at The Denver Center

by Emilee Hatfield

It isn’t everyday that you get to walk into a 1920’s style apartment, accompanied by a great band; and an array of party goers dressed to the nines in their suits and pearls all ready for another cup of gin. Clearly I and the small audience were in for a memorable night at the Off Center’s production of THE WILD PARTY that opened it’s door to all movers and shakers of Denver at the Stanley Marketplace in Stapleton.

This isn’t your typical production; in fact it’s hard to describe exactly the phenomenon that Amanda Berg Wilson created for the dappers and flappers of the Denver Metro area. Going in you are welcomed into a very calm low-lit cabaret setting that allows you to mingle with your fellow audience members just before the show begins. This creates a connection that you normally don’t get within the typical theatre seating arrangement. Yes, you normally speak to the person beside you, but here.. you almost feel encouraged to do so, much like you are encouraged to come dressed in your best 1920’s attire.

Once the band strikes up, we are greeted by the party, as they introduce our leading lady and host, Queenie (Emily Van Fleet); a glamorous dancer whose age stands still and she dances twice a day in vaudeville. With her at the helm there is never a dull moment as she captures all the glitz and glamour that leads you to follow her and her slick friends into her apartment for a shindig her and her rough clownish boyfriend Burrs (Drew Horwitz) are throwing.

The apartment is simply that, an actual apartment with such intricate 20’s decorum that that was the moment I lost sense of reality. I felt from that point on that I was really at a party in the roaring 20s, and to be honest I didn’t want to leave. The actors do their best to make you feel comfortable, even teaching you bits of dance moves to ensure that when you are encouraged you can dance along. Even though I am not a good dancer, (Really….I dont have a rhythmic bone in my body) I still found myself attempting to dance along with my fellow partygoers.

By the time intermission rolls around you begin to feel the hazy excitement beginning to wear off. However the actors hang around during the intermission to have a chat leaving you with a whole new buzz rushing through your body. This was where I found myself speaking with none other than Mr. Goldberg (Wayne Kennedy), one of the wannabe producers that soon will be moving up town with his business partner Gold; this party being his last before the move. I was given his business card during our conversation as he informed me they were in need of a writer. That attention to detail is spellbinding to me. Putting this much effort into a show and dedication into a character brought such a smile to my face. It these small touches that keep the unique experience going, not allowing you for a moment to step out of it. While roaming the set during intermission, you are the ability to pick a different view from the next half of the party; something upon which I highly recommend.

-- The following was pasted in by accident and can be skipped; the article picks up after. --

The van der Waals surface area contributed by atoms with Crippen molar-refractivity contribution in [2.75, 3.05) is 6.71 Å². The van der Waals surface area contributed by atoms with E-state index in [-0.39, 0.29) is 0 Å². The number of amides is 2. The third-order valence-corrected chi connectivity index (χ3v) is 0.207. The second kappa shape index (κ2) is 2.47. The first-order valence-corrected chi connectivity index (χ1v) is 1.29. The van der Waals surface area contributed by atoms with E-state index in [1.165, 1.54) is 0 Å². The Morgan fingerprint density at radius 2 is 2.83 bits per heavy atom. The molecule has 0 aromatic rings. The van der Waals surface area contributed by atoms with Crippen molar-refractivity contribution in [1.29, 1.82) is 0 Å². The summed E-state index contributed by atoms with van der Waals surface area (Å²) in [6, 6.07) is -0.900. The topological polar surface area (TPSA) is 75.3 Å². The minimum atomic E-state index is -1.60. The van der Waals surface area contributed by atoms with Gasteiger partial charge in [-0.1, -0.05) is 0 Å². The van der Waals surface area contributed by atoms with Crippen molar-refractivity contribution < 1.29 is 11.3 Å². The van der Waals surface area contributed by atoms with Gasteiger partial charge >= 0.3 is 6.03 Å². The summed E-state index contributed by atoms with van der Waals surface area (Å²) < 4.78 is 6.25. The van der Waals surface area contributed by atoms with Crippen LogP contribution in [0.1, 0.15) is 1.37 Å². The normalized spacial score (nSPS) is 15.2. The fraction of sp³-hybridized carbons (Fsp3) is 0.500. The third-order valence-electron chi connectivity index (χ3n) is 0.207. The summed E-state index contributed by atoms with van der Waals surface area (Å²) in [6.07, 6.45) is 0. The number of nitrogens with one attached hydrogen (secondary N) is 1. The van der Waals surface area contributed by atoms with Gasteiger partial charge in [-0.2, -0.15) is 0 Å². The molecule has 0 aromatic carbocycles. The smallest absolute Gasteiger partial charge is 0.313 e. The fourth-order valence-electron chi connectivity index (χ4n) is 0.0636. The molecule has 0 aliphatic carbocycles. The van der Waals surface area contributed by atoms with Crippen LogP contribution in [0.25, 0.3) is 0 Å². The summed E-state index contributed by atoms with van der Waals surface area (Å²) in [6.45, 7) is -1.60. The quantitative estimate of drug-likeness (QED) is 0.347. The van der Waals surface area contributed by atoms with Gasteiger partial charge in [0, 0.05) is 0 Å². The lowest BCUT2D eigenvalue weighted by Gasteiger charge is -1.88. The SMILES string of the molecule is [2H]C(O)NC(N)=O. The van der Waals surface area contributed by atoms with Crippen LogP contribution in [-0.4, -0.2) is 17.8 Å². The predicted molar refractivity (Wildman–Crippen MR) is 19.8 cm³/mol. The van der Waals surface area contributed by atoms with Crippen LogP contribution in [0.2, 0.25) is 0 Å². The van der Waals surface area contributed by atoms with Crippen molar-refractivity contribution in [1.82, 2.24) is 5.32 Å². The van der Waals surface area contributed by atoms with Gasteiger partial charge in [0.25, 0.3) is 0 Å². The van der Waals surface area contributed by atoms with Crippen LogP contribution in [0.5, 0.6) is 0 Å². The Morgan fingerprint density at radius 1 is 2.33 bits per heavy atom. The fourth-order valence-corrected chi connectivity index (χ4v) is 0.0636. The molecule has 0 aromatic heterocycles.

After intermission, the band strikes up again, and Queenie’s party takes a turn  as she gets better acquainted with one of her guests, Mr. Black (who is a friend of her one of her “best friends,” Kate). The second act definitely has a very different tone than the first act and there is definitely much more gin. It is important to know Queenie loves to make sure her guests are taken care of and always has a drink in hand.

It is at this point that the show delves further into the true characters of the partygoers we have come to know, and what dark impulses they are capable of. Personally I believe both acts balance very well off of each other. You get both sides of every party you have probably encountered in your life, whether it be good or bad. As the events begin to unfold and the party unravel, the actors keep your attention as the smooth music continues until Queenie’s final words.

Through all of this I still struggle to find the right words to describe this amazing work of art. This show is much more than a production, much more than an experience. It was almost like living in a time capsule. For over two hours, I was taken away from the modern world and transported to the extravagant and scandalous dappers and flappers of Queenie’s world and I could not get enough. Director Amanda Berg Wilson, as well as the Set Designer Jason Sherwood and the entire production team did an absolutely amazing job at creating a unique experience to a show that originally wasn’t staged to be such an immersive concept.

I don’t think I can recommend this show enough to everyone. I left wishing that theatre did this take on a musical more often than they do. It breaks down the barriers of what theatre is capable of producing, and shows people have not had much experience with can just get lost in the 1920’s. All I can say is, I am glad I joined The Wild Party and want to go again!

THE WILD PARTY is immersing audiences now until October 31st at the Stanley Marketplace in Stapleton. Tickets and information are available by calling 303-893-4100 or online at



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